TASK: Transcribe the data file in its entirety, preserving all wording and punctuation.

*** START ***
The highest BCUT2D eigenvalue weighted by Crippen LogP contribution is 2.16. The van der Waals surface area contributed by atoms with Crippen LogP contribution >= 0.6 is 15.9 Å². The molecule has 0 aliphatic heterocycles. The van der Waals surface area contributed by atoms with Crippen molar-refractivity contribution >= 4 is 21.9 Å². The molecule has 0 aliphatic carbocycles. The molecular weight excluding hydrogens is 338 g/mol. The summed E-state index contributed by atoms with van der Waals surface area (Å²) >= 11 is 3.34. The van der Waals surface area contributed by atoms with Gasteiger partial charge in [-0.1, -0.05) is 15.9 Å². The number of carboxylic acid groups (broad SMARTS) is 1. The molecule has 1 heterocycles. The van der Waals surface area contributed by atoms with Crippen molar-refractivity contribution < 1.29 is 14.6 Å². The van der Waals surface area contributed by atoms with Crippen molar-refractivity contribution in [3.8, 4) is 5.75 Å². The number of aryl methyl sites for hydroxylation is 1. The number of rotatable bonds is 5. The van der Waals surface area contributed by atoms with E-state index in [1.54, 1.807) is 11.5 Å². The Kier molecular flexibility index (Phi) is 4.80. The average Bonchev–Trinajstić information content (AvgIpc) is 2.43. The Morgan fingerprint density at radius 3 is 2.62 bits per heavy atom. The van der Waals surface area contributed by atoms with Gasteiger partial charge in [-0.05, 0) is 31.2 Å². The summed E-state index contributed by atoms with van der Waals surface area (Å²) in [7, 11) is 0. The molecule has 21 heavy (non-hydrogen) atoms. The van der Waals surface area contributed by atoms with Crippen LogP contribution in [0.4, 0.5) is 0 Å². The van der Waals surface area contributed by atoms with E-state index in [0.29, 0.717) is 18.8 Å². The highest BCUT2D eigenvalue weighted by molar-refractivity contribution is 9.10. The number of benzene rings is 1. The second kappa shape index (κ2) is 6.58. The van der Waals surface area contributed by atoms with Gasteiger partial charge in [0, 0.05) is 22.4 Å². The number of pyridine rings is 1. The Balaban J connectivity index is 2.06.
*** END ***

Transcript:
The highest BCUT2D eigenvalue weighted by Crippen LogP contribution is 2.16. The van der Waals surface area contributed by atoms with Crippen LogP contribution >= 0.6 is 15.9 Å². The molecule has 0 aliphatic heterocycles. The van der Waals surface area contributed by atoms with Crippen molar-refractivity contribution >= 4 is 21.9 Å². The molecule has 0 aliphatic carbocycles. The molecular weight excluding hydrogens is 338 g/mol. The summed E-state index contributed by atoms with van der Waals surface area (Å²) >= 11 is 3.34. The van der Waals surface area contributed by atoms with Gasteiger partial charge in [-0.1, -0.05) is 15.9 Å². The number of carboxylic acid groups (broad SMARTS) is 1. The molecule has 1 heterocycles. The van der Waals surface area contributed by atoms with Crippen molar-refractivity contribution < 1.29 is 14.6 Å². The van der Waals surface area contributed by atoms with Crippen molar-refractivity contribution in [3.8, 4) is 5.75 Å². The number of aryl methyl sites for hydroxylation is 1. The number of rotatable bonds is 5. The van der Waals surface area contributed by atoms with E-state index in [1.54, 1.807) is 11.5 Å². The Kier molecular flexibility index (Phi) is 4.80. The average Bonchev–Trinajstić information content (AvgIpc) is 2.43. The Morgan fingerprint density at radius 3 is 2.62 bits per heavy atom. The van der Waals surface area contributed by atoms with Gasteiger partial charge in [-0.05, 0) is 31.2 Å². The summed E-state index contributed by atoms with van der Waals surface area (Å²) in [7, 11) is 0. The molecule has 21 heavy (non-hydrogen) atoms. The van der Waals surface area contributed by atoms with Crippen LogP contribution in [0.4, 0.5) is 0 Å². The van der Waals surface area contributed by atoms with E-state index in [0.29, 0.717) is 18.8 Å². The highest BCUT2D eigenvalue weighted by molar-refractivity contribution is 9.10. The number of benzene rings is 1. The second kappa shape index (κ2) is 6.58. The van der Waals surface area contributed by atoms with Gasteiger partial charge in [0, 0.05) is 22.4 Å². The number of pyridine rings is 1. The Balaban J connectivity index is 2.06.